A bright red Japanese barberry bush
(Image credit: Nadya So)

It's easy to understand why Kudzu, Multiflora Rose, and Giant Knotweed are considered invasive plants in New York and surrounding states. These fast-growing plants invade home gardens, are difficult to remove and crowd out native species in uncultivated areas. Yet, you might be surprised to find a number of beloved landscaping plants have also made the invasive plant list.

What Are Invasive Plants?

Invasive plants are non-native or introduced species which are so well-adapted to the environment that they rapidly grow, reproduce and spread. They compete with and crowd out native species, many of which are vital to the ecosystem. Most invasive species originated in Europe and Asia and were brought to the US as ornamentals.

Many Northeast US states have enacted laws which prohibit the collection, sale, transport, distribution, propagation or transplantation of invasive species. While the regulations don't require existing plants to be removed, planting new ones is prohibited. Homeowners are advised to check with their local Forest or Grasslands office before adding regulated species to their property.

Maine to Pennsylvania: Invasive Plants Or Beloved Ornamentals

It's hard to believe that some of the most popular landscaping plants are considered invasive. Yet these species have escaped into the forests and parks of the Eastern US, where they compete with essential native species for resources. Here are six invasive landscaping plants you may see in your neighborhood or find in your own backyard:

  • Burning Bush (Euonymus alatus) Adored for its brilliant red fall foliage, Burning Bush was introduced as an ornamental in the 1860's. It produces an abundance of seeds which are spread by birds.
  • Crimson King Maple (Acer platanoides "Crimson King") The beautiful burgundy leaves made this Norway maple cultivar a popular landscape tree. Crimson King maples readily self-seed by sending out two-winged helicopters.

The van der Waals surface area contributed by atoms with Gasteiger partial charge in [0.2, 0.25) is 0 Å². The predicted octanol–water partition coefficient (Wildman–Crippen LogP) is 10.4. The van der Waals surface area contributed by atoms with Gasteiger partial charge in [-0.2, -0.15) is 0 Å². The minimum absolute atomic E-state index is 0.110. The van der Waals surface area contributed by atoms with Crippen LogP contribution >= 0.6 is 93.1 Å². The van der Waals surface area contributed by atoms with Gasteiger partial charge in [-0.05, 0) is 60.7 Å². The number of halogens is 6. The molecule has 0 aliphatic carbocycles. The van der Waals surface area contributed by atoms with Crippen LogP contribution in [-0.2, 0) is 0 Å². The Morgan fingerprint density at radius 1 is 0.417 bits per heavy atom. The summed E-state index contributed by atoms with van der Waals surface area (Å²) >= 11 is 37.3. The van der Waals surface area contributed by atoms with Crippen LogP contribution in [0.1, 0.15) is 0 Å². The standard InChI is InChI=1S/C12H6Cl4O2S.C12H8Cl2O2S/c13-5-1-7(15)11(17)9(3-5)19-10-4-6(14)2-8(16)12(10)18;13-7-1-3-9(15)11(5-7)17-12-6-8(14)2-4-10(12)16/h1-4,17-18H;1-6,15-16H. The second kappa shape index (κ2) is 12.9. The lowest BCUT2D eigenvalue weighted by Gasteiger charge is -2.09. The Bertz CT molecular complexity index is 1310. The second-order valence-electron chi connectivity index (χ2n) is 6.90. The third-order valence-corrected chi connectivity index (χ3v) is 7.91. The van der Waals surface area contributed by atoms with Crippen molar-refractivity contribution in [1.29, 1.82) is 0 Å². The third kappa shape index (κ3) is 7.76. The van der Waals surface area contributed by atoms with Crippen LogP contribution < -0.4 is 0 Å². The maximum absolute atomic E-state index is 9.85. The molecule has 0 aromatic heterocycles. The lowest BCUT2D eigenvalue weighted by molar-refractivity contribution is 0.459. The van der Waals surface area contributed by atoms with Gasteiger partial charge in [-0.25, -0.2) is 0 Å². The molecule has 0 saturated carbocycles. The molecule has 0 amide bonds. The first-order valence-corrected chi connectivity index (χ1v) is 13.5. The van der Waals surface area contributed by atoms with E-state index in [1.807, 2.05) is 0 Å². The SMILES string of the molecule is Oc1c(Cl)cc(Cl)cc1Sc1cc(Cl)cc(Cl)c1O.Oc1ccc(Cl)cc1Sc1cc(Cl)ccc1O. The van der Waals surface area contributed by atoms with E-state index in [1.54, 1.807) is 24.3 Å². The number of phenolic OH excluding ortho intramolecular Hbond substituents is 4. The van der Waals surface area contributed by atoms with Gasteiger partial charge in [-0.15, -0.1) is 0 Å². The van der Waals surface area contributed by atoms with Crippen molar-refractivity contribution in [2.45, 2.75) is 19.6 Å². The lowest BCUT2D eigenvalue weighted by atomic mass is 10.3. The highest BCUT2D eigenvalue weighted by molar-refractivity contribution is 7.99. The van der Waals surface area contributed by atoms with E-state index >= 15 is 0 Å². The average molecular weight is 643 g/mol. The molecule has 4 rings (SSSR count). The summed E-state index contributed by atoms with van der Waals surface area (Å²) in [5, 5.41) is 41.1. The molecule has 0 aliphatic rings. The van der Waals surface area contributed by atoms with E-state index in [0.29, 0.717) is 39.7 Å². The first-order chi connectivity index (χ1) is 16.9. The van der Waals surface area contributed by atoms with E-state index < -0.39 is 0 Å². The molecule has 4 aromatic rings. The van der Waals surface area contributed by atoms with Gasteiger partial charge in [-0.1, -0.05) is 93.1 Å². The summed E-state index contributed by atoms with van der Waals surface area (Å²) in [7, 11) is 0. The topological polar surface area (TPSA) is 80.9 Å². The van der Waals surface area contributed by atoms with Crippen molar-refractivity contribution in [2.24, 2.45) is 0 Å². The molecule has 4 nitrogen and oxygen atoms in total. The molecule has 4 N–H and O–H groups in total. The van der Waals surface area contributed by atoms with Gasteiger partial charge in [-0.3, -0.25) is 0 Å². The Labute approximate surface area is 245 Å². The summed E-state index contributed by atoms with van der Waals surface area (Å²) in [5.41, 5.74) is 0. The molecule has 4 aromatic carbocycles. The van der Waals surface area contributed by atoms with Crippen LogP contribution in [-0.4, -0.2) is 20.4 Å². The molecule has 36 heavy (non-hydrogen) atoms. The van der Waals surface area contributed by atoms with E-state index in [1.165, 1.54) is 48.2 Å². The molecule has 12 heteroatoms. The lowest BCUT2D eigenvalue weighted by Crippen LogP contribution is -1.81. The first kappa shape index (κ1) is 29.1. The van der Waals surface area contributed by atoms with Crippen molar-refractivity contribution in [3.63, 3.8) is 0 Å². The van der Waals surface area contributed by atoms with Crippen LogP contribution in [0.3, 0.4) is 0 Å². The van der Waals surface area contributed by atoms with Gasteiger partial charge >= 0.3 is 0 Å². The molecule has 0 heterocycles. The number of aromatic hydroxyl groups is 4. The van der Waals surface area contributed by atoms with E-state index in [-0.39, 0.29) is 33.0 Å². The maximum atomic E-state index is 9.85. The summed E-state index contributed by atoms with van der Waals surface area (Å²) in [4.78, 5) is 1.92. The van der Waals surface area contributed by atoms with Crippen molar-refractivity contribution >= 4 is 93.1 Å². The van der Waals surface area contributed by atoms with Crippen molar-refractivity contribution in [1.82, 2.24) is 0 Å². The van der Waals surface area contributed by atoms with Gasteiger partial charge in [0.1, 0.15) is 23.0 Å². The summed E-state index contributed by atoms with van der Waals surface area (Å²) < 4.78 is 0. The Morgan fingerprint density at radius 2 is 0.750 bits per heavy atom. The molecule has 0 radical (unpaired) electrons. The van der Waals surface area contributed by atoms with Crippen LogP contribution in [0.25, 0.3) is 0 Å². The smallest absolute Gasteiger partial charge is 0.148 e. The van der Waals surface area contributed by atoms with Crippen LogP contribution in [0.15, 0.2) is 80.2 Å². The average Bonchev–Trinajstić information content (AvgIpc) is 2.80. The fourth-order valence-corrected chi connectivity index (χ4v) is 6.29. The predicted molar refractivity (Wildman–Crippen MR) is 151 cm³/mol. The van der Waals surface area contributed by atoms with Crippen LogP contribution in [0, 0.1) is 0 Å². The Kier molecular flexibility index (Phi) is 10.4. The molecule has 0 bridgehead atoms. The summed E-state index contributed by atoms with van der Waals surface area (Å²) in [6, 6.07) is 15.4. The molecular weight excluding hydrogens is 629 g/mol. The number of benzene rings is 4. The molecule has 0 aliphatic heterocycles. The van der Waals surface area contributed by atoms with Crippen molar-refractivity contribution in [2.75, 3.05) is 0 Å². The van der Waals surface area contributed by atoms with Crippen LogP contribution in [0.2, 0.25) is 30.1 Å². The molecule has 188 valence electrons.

• Common Privet (Ligustrum obtusifolium) Introduced from Asia, privet was traditionally used for hedgerows and is popular in maze, labyrinth and knot gardens. Common privet spreads by root sprouts and birds distribute the seeds.
  • Japanese Barberry (Berberis thunbergii) Valued for its vibrant red or orange fall foliage, Japanese Barberry was introduced in the late 1800's as an ornamental. It has escaped into forests, where it harbors large populations of blacklegged ticks.
  • Japanese Honeysuckle (Lonicera japonica) Introduced for its fragrant flowers and erosion control, Japanese Honeysuckle has become a widespread Northeast invasive vine. Identification to distinguish it from American Honeysuckle is recommended as the former has a twining growth habit which allows it to form dense mats and blanket trees.
  • Running Bamboo (Phyllostachys aurea) Introduced to the US in the 1880's, Running Bamboo is one of the invasive grasses Northeast homeowners have come to love. Often used for privacy screens and noise reduction, Running Bamboo spreads rapidly via underground rhizomes.

Invasive Plants: New England and Northeast US

Whether an invasive species was intentionally planted or it naturalized on the property, it's advisable to use precautions when removing these plants from the yard or garden. Composting or shredding may not kill seeds or rhizomatous type roots. In addition, these plants might not be accepted at yard waste recycling centers.

Homeowners are advised to contact their local Extension offices should they need help identifying or properly disposing of invasive plant species. Here's a partial list of species which may be regulated as invasive plants in Northeast US states:

  • Tree of Heaven (Ailanthus altissima)
  • Garlic Mustard (Alliaria petiolata)
  • European Black Alder (Alnus glutinosa)
  • European Barberry (Berberis vulgaris)
  • Oriental Bittersweet (Celastrus orbiculatus)
  • Spotted Knapweed (Centaurea stoebe)
  • Black Swallow-wort (Cynanchum louiseae)
  • Pale Swallow-wort (Cynanchum rossicum)
  • Autumn Olive (Elaeagnus umbellata)
  • Glossy Buckthorn (Frangula alnus)
  • Reed Sweet Grass (Glyceria maxima)
  • Amur Honeysuckle (Lonicera maackii)
  • Moneywort (Lysimachia nummularia)
Laura Miller

Laura Miller has been gardening all her life. Holding a degree in Biology, Nutrition, and Agriculture, Laura's area of expertise is vegetables, herbs, and all things edible. She lives in Ohio.